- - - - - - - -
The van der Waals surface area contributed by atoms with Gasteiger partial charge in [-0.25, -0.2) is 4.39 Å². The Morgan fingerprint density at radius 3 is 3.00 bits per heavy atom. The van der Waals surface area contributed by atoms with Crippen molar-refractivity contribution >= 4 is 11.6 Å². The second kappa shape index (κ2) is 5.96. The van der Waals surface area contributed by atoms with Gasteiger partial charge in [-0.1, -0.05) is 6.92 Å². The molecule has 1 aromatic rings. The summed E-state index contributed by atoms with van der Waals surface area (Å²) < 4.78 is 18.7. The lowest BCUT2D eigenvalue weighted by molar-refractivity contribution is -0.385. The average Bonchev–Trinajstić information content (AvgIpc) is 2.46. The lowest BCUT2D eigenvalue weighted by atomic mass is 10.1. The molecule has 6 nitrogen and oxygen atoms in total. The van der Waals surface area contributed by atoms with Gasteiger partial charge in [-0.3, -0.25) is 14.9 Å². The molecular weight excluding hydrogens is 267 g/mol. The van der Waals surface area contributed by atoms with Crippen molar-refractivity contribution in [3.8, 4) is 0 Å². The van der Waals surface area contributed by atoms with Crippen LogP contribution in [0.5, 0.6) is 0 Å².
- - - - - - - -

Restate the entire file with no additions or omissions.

The van der Waals surface area contributed by atoms with Gasteiger partial charge in [-0.25, -0.2) is 4.39 Å². The Morgan fingerprint density at radius 3 is 3.00 bits per heavy atom. The van der Waals surface area contributed by atoms with Crippen molar-refractivity contribution >= 4 is 11.6 Å². The second kappa shape index (κ2) is 5.96. The van der Waals surface area contributed by atoms with Gasteiger partial charge in [-0.1, -0.05) is 6.92 Å². The molecule has 1 aromatic rings. The summed E-state index contributed by atoms with van der Waals surface area (Å²) < 4.78 is 18.7. The lowest BCUT2D eigenvalue weighted by molar-refractivity contribution is -0.385. The average Bonchev–Trinajstić information content (AvgIpc) is 2.46. The lowest BCUT2D eigenvalue weighted by atomic mass is 10.1. The molecule has 6 nitrogen and oxygen atoms in total. The van der Waals surface area contributed by atoms with Gasteiger partial charge in [-0.3, -0.25) is 14.9 Å². The molecular weight excluding hydrogens is 267 g/mol. The van der Waals surface area contributed by atoms with Crippen molar-refractivity contribution in [3.8, 4) is 0 Å². The van der Waals surface area contributed by atoms with Crippen LogP contribution in [0.5, 0.6) is 0 Å².